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Living in The Past

The only thing more annoying than listening to old people bitch about how the past was so much better is catching yourself doing the same thing.  “Today’s music sucks and they don’t make movies like they used to and people are so much nastier now and kids dress like slobs and waaaaaa….

There are quite a few things that suck worse now than they did in the past, but nearly all of them are the fault of the government.  (The economy, reductions of freedoms and civil rights, more regulation, more deadly cops, etc.)  Nearly everything else has improved.  But our memories are selective.  We remember the good things from the past and forget the dreck.

If you doubt that, try this experiment.  Pick a year from your teens or twenties.  (If you’re in your teens or twenties this experiment won’t work.  Bookmark this page and come back in 2019.)  Google “Billboard Top 100 for {that year}.”  You’ll find great tunes you still listen to and others you remember fondly, but you’ll also be reminded of nauseatingly horrible crap you forgot about.

I just did it for 1972.  There’s some great stuff there:

American Pie – Don McClean
Nights in White Satin – Moody Blues
Lean on Me – Bill Withers  (I don’t think I’ve ever heard a bad version of that song.)
Long Cool Woman in a Black Dress – The Hollies
Pappa Was a Rolling Stone – The Temptations
Saturday in The Park – Chicago
Layla – Derek and the Domonos
Tumbling Dice – Rolling Stones
Dr. My Eyes – Jackson Brown
Rock and Roll Pt 2– Gary Glitter
Hold Your Head Up – Argent

This is just a sample; there’s other good music on the list.  But it also contains lots of nauseatingly bad crap.

Alone Again (Naturally) – Glibert O’Sulivan  (#3, no less)
A Horse With No Name – America  (Unfortunately, this still gets a lot of airplay, which runs counter to my point, but I can’t resist mentioning how badly it sucks.  You’re in the desert, schmuck, with nothing to do, and it’s your horse.  Just name the damn thing!  And whoever wrote “for there ain’t no one for to give you no pain” should have their poetic license revoked for life.)
Clair – Gilbert O’Sulivan again
Betcha By Golly Wow – The Styleistics
Daddy Don’t You Walk So Fast – Wayne Newton.  (Puke inducing.)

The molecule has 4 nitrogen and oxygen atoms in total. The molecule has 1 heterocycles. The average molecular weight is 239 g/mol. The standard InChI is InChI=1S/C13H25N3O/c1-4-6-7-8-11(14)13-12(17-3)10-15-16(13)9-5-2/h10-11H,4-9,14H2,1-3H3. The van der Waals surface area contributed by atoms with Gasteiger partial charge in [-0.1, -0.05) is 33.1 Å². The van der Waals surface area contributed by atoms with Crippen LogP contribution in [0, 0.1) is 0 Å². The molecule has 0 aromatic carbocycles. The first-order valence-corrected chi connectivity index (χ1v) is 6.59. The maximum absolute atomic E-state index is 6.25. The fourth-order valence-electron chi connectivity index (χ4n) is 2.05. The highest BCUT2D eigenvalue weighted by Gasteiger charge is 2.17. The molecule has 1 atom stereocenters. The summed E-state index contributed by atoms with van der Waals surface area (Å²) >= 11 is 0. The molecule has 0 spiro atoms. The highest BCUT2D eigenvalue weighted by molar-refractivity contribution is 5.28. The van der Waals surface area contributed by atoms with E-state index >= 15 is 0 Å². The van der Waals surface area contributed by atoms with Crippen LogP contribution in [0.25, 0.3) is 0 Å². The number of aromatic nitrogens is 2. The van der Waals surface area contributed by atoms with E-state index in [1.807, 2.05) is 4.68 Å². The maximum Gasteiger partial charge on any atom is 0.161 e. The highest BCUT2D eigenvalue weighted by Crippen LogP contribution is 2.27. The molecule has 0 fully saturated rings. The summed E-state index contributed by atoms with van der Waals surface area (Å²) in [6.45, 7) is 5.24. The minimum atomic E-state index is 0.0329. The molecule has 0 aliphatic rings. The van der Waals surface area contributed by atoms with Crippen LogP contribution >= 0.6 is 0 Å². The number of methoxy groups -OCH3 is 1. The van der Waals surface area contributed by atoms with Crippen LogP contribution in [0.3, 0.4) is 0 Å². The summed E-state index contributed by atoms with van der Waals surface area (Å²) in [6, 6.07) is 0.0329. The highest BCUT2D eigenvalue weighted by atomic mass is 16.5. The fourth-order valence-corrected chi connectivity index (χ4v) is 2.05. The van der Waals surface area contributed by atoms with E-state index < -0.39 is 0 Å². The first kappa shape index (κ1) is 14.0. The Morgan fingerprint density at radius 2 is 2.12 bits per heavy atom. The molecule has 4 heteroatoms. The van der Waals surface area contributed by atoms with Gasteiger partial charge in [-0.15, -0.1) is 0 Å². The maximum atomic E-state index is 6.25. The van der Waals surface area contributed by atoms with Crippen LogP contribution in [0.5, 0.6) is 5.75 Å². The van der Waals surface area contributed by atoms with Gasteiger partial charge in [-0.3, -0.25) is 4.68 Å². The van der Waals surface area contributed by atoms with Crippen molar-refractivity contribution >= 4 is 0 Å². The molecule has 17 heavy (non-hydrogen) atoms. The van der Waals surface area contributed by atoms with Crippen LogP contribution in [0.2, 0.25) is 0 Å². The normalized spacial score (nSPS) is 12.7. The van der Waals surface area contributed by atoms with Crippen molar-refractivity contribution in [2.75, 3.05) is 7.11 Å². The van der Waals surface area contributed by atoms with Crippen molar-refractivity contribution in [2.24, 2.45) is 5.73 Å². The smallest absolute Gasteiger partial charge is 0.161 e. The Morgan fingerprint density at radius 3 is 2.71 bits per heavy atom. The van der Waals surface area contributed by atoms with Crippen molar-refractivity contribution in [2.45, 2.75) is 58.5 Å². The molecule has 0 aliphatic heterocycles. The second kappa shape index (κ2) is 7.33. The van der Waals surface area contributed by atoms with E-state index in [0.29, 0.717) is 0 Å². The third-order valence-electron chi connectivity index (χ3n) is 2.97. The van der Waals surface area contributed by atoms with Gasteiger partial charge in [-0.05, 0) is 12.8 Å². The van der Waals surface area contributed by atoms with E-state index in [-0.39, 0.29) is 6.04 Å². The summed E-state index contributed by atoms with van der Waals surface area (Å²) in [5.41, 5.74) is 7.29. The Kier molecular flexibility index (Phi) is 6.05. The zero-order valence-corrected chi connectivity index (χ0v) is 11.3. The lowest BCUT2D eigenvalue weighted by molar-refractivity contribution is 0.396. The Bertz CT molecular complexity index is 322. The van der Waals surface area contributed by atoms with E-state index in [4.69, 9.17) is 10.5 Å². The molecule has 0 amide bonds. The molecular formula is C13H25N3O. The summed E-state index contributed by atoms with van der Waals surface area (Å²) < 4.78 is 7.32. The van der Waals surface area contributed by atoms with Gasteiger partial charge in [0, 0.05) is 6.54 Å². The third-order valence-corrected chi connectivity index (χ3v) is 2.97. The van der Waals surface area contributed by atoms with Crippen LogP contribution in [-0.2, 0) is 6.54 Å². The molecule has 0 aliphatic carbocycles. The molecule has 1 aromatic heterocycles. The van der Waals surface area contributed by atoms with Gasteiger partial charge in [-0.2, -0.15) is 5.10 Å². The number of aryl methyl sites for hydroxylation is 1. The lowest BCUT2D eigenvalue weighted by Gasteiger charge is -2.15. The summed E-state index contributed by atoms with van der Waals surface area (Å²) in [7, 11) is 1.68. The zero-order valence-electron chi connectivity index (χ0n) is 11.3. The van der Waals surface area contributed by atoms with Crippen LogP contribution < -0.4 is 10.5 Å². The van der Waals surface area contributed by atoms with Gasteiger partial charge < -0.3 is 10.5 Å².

Precious and Few – Climax (Any song or product with the word “precious” in it is guaranteed to suck.)
I’d Love You To Want Me – Lobo
Go All The Way – The Raspberries

That’s also just a sample; there are quite a few other gag inducing tunes on the list.

I grew listening to The Who, The Beatles, The Stones, Jefferson Airplane, The Mama’s & The Papa’s, Simon & Garfunkel, Led Zeppelin and the like.   They’ve survived the test of time, and their music is still everywhere.   But there was an enormous amount of crap from then that’s rightly (and thankfully) forgotten.  A hundred years from now, when people are still listening to the great music from that era they’ll have no idea “Yummy Yummy Yummy I Got Love In My Tummy” and “We Joy, We Had Fun, We Had Seasons In The Sun” was somewhere in the mix.  You can also be certain that some old fart (who hasn’t been born yet) will be complaining that the music of his youth was so much better than the crap those damn kids are listening to now.

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6 Comment(s)

  1. Hey! Get The Raspberries off that list.

    Johnny Virgil | Oct 30, 2009 | Reply

  2. There are things that suck worse than The Raspberries – most notably The Cranberries – but that’s the wrong decade.

    Hittman | Oct 30, 2009 | Reply

  3. The Strawbs?

    Johnny Virgil | Oct 31, 2009 | Reply

  4. I was going to make some comment about avoiding bands named after fruit – Bananarama, The Banana Splits and Peaches & Herb came to mind, but I forgot about Strawbs. And Moby Grape. Both of which go well with Cream after a meal of Humble Pie.

    Hittman | Oct 31, 2009 | Reply

  5. “Ninety percent of everything is crap”
    — Sturgeon’s Law (after Theodore Sturgeon)

    mojo | Nov 4, 2009 | Reply

  6. The quality of the writing was much better in the 60s and 70s than it is now. I believe this is for one reason. Innovation. They were pushing boundaries. They were writing songs that had never been heard before. Playing their instruments with passion and techniques that no one had pushed into the mainstream before. Sure there were some misses, but that made the Hits even more exciting.

    New ground was being covered lyrically as well. A new kind of songwriting was emerging.

    In 1968 you couldn’t listen to Zeppelin and say they remind you of “x” band.There are hundreds of music acts today that can be traced back to zeppelin by even the most novice of listeners though.

    Today the majority of mainstream music is a rehash of a rehash. there are some gems to be found in modern music, but you’ll rarely hear it on the top 40.

    millstone | Sep 26, 2012 | Reply

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